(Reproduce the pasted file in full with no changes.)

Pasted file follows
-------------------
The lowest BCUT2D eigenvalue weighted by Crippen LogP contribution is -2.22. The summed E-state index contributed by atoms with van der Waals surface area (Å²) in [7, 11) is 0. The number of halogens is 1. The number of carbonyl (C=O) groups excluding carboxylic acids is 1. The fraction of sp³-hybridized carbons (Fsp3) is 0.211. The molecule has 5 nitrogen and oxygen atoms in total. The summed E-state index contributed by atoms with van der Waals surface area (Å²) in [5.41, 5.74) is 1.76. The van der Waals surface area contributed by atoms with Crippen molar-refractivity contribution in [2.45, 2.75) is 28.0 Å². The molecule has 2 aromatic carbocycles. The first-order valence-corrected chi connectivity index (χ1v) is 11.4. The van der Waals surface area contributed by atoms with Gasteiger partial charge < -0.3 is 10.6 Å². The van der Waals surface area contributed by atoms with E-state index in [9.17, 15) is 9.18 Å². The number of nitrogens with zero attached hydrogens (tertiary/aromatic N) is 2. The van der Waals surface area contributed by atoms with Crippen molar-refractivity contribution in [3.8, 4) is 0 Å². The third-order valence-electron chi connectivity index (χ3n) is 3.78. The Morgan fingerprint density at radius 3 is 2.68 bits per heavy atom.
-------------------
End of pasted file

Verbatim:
The lowest BCUT2D eigenvalue weighted by Crippen LogP contribution is -2.22. The summed E-state index contributed by atoms with van der Waals surface area (Å²) in [7, 11) is 0. The number of halogens is 1. The number of carbonyl (C=O) groups excluding carboxylic acids is 1. The fraction of sp³-hybridized carbons (Fsp3) is 0.211. The molecule has 5 nitrogen and oxygen atoms in total. The summed E-state index contributed by atoms with van der Waals surface area (Å²) in [5.41, 5.74) is 1.76. The van der Waals surface area contributed by atoms with Crippen molar-refractivity contribution in [2.45, 2.75) is 28.0 Å². The molecule has 2 aromatic carbocycles. The first-order valence-corrected chi connectivity index (χ1v) is 11.4. The van der Waals surface area contributed by atoms with Gasteiger partial charge < -0.3 is 10.6 Å². The van der Waals surface area contributed by atoms with E-state index in [9.17, 15) is 9.18 Å². The number of nitrogens with zero attached hydrogens (tertiary/aromatic N) is 2. The van der Waals surface area contributed by atoms with Crippen molar-refractivity contribution in [3.8, 4) is 0 Å². The third-order valence-electron chi connectivity index (χ3n) is 3.78. The Morgan fingerprint density at radius 3 is 2.68 bits per heavy atom.